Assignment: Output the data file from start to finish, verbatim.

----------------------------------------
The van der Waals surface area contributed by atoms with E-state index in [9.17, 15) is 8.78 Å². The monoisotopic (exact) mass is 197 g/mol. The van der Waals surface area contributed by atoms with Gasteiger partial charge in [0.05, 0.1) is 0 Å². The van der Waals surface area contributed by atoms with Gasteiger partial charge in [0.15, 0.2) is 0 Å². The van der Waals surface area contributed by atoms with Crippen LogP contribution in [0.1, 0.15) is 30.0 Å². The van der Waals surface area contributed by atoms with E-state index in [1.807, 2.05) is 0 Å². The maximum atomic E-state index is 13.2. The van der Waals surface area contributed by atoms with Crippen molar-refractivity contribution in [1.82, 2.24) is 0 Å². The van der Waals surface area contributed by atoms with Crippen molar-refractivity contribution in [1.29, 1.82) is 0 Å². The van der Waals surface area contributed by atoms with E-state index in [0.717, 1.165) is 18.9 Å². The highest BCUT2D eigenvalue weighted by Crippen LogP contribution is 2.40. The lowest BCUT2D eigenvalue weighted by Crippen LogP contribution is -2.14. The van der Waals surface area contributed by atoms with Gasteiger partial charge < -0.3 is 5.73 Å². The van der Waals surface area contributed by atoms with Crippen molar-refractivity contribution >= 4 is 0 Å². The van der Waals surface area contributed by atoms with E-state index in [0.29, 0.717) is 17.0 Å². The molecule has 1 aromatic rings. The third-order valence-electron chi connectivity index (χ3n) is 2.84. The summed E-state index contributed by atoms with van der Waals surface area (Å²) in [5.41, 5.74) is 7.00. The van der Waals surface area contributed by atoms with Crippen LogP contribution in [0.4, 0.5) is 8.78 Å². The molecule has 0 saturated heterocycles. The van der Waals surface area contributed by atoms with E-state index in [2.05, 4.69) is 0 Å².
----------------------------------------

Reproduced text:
The van der Waals surface area contributed by atoms with E-state index in [9.17, 15) is 8.78 Å². The monoisotopic (exact) mass is 197 g/mol. The van der Waals surface area contributed by atoms with Gasteiger partial charge in [0.05, 0.1) is 0 Å². The van der Waals surface area contributed by atoms with Gasteiger partial charge in [0.15, 0.2) is 0 Å². The van der Waals surface area contributed by atoms with Crippen LogP contribution in [0.1, 0.15) is 30.0 Å². The van der Waals surface area contributed by atoms with E-state index in [1.807, 2.05) is 0 Å². The maximum atomic E-state index is 13.2. The van der Waals surface area contributed by atoms with Crippen molar-refractivity contribution in [1.82, 2.24) is 0 Å². The van der Waals surface area contributed by atoms with Crippen molar-refractivity contribution in [1.29, 1.82) is 0 Å². The van der Waals surface area contributed by atoms with E-state index in [0.717, 1.165) is 18.9 Å². The highest BCUT2D eigenvalue weighted by Crippen LogP contribution is 2.40. The lowest BCUT2D eigenvalue weighted by Crippen LogP contribution is -2.14. The van der Waals surface area contributed by atoms with Gasteiger partial charge < -0.3 is 5.73 Å². The van der Waals surface area contributed by atoms with Crippen molar-refractivity contribution >= 4 is 0 Å². The van der Waals surface area contributed by atoms with E-state index in [0.29, 0.717) is 17.0 Å². The molecule has 1 aromatic rings. The third-order valence-electron chi connectivity index (χ3n) is 2.84. The summed E-state index contributed by atoms with van der Waals surface area (Å²) in [5.41, 5.74) is 7.00. The van der Waals surface area contributed by atoms with Crippen LogP contribution in [0.4, 0.5) is 8.78 Å². The molecule has 0 saturated heterocycles. The van der Waals surface area contributed by atoms with E-state index in [2.05, 4.69) is 0 Å².